Dish Network to accept bill payments in bitcoin
30 May 2014
Dish Network has become the first major television service to go Bitcoin-friendly as it announced it would allow customers to pay their bills with the cryptocurrency, CNET reported.
While announcing the news on Thursday, Dish says it is the largest company till date to accept bitcoins as it got ready for customers to start settling their bills with the digital currency in the third quarter of 2014. The company added, bitcoins would not replace traditional credit or debit cards or the use of bank accounts to make payments. The currency can be used only for one-time payments.
Thanks to its growing popularity across the globe, Bitcoin had slowly marched towards legitimacy. When the currency was at its peak several months back, a single bitcoin was worth more than $1,000, while the current value of the currency works out at around $568.
Though the technology behind Bitcoin was complex, the goal was quite simple to eliminate the chances of determining who was actually transacting the currency.
That anonymity had made the currency a bit of a non-starter for major companies fearing that they would not be able to identify the individuals actually making payments.
According to commentators, the move of the television service had given the currency yet another legitimacy boost.
While Dish is not the first company to accept Bitcoin, it claimed to be the largest. Payments with the virtual currency had already been accepted by retailers including Overstock.com, Virgin America and others.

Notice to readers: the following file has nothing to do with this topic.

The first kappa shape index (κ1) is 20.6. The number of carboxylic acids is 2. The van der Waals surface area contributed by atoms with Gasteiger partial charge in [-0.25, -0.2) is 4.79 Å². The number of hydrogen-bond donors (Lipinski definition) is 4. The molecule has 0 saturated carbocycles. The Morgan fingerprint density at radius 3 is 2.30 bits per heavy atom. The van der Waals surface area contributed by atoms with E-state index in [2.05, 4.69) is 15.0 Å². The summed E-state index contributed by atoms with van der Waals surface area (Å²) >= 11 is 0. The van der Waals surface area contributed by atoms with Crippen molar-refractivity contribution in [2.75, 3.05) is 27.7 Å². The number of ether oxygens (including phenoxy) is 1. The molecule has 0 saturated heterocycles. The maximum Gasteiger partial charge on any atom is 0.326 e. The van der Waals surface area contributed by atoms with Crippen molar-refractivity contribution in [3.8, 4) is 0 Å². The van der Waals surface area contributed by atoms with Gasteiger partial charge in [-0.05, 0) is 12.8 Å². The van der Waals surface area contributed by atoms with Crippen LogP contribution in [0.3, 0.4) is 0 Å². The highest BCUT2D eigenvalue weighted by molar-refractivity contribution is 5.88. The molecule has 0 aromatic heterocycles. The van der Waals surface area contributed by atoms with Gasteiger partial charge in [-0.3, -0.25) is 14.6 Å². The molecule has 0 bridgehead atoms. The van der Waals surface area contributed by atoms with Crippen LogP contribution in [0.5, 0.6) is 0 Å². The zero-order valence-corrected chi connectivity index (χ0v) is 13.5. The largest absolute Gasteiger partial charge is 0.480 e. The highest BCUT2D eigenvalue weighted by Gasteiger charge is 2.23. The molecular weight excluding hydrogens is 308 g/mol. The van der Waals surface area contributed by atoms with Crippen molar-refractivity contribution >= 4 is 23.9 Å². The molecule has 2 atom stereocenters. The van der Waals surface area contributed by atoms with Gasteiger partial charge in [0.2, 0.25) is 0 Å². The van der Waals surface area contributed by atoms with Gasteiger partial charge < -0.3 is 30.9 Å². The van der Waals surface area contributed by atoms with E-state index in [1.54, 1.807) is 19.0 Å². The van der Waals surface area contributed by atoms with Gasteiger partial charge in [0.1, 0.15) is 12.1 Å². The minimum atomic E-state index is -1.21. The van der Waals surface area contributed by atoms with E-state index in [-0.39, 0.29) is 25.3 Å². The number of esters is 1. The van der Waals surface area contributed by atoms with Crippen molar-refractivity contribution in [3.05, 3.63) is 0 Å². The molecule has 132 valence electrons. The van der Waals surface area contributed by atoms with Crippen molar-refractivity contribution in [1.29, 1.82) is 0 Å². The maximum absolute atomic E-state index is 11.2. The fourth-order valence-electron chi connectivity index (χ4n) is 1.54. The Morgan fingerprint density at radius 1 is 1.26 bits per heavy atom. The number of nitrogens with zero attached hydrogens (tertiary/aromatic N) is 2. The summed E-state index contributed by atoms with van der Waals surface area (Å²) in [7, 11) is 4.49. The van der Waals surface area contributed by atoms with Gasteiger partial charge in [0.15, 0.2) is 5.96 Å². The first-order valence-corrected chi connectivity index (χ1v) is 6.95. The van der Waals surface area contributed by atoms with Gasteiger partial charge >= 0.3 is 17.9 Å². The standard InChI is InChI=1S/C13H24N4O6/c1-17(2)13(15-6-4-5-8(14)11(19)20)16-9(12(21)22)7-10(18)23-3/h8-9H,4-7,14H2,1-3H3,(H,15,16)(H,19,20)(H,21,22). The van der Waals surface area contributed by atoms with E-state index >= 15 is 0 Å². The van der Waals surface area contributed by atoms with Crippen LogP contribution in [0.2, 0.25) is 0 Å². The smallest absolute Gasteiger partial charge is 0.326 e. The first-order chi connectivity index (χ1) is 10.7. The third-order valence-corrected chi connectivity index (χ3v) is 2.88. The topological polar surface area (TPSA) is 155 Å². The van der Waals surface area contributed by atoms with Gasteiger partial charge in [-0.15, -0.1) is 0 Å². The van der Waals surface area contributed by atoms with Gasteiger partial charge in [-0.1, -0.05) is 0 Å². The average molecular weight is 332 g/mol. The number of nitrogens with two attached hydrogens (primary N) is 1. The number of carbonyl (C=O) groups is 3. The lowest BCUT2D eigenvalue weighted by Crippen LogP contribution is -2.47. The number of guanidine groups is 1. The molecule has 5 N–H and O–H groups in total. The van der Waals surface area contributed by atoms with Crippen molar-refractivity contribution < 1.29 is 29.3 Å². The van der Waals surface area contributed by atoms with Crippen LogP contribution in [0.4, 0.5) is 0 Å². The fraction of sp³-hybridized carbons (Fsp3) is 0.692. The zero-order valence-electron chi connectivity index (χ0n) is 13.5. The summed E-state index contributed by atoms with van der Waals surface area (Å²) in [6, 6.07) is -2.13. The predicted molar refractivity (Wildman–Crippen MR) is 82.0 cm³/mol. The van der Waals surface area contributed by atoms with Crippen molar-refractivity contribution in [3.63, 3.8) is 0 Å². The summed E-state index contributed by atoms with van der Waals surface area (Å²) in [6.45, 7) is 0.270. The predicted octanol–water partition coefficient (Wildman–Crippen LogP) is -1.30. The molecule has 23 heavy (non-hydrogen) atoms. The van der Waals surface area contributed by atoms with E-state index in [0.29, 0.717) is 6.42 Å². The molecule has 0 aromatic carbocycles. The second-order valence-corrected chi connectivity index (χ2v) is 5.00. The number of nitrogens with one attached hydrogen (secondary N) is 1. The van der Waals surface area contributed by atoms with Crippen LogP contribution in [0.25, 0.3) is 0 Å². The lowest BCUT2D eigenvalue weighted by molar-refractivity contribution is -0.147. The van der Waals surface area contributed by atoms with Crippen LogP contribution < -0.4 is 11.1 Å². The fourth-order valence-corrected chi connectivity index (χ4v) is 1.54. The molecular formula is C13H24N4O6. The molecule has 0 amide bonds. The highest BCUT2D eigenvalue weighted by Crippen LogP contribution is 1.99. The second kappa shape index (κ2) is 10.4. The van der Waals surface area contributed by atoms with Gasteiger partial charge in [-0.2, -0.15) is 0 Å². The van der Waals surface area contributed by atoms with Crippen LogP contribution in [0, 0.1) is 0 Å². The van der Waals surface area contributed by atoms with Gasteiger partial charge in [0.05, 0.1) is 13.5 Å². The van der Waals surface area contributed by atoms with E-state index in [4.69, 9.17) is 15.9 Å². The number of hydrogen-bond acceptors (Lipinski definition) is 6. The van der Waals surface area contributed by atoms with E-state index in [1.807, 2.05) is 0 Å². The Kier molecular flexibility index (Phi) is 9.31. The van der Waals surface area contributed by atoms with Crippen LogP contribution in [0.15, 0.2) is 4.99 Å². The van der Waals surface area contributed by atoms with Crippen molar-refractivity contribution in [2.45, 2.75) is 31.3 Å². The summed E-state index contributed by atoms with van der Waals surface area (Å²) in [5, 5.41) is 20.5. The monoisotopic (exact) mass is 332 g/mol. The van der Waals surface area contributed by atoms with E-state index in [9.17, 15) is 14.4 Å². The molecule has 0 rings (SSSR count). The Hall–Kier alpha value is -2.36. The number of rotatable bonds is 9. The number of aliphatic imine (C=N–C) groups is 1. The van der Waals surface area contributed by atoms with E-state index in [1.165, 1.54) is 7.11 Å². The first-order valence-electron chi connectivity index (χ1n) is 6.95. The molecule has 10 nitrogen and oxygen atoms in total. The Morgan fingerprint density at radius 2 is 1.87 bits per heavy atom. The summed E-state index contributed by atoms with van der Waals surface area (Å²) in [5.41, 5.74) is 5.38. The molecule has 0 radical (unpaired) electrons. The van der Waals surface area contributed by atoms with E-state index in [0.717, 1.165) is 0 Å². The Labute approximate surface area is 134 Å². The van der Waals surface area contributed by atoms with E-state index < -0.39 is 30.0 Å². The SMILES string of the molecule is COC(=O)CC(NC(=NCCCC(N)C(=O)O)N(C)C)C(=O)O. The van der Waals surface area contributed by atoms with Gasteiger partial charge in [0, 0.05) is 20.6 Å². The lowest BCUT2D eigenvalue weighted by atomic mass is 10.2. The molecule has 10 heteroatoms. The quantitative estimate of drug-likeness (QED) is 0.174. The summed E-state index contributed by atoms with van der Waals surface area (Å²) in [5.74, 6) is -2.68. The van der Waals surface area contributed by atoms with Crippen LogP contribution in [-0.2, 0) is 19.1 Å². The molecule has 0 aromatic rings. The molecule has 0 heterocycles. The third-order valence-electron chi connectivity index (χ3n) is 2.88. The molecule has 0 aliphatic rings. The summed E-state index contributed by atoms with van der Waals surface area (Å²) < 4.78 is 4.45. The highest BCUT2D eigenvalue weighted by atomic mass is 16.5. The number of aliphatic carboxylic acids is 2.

Users acquire Bitcoins by buying them from other users at online exchanges, or unlocking new coins by solving complicated mathematical equations. When the currency made its first appearance in 2009, Bitcoin offered a cheaper payment system allowing people to bypass the conventional banking industry.
Its following had, however, expanded from fringe elements to include a more mainstream audience. This had in turn attracted entrepreneurs having support of venture capital firms to start new businesses and capitalise on a growing market.
It was another big milestone, The New York Times quoted Gil Luria, an analyst with Wedbush Securities who has studied Bitcoin as saying. Luria added this was a mainstream company with mainstream leadership that had decided to embrace Bitcoin and what Bitcoin technology offered.
It did not seem like this had anything to do with the politics of Bitcoin and the ideology of Bitcoin, it had to do with the business of Bitcoin, Luria said of Dish's announcement.
However, according to commentators wider adoption had drawn increased scrutiny to Bitcoin's volatility and regulation. The price of Bitcoin had fluctuated wildly, starting from a few cents initially to more than a thousand dollars.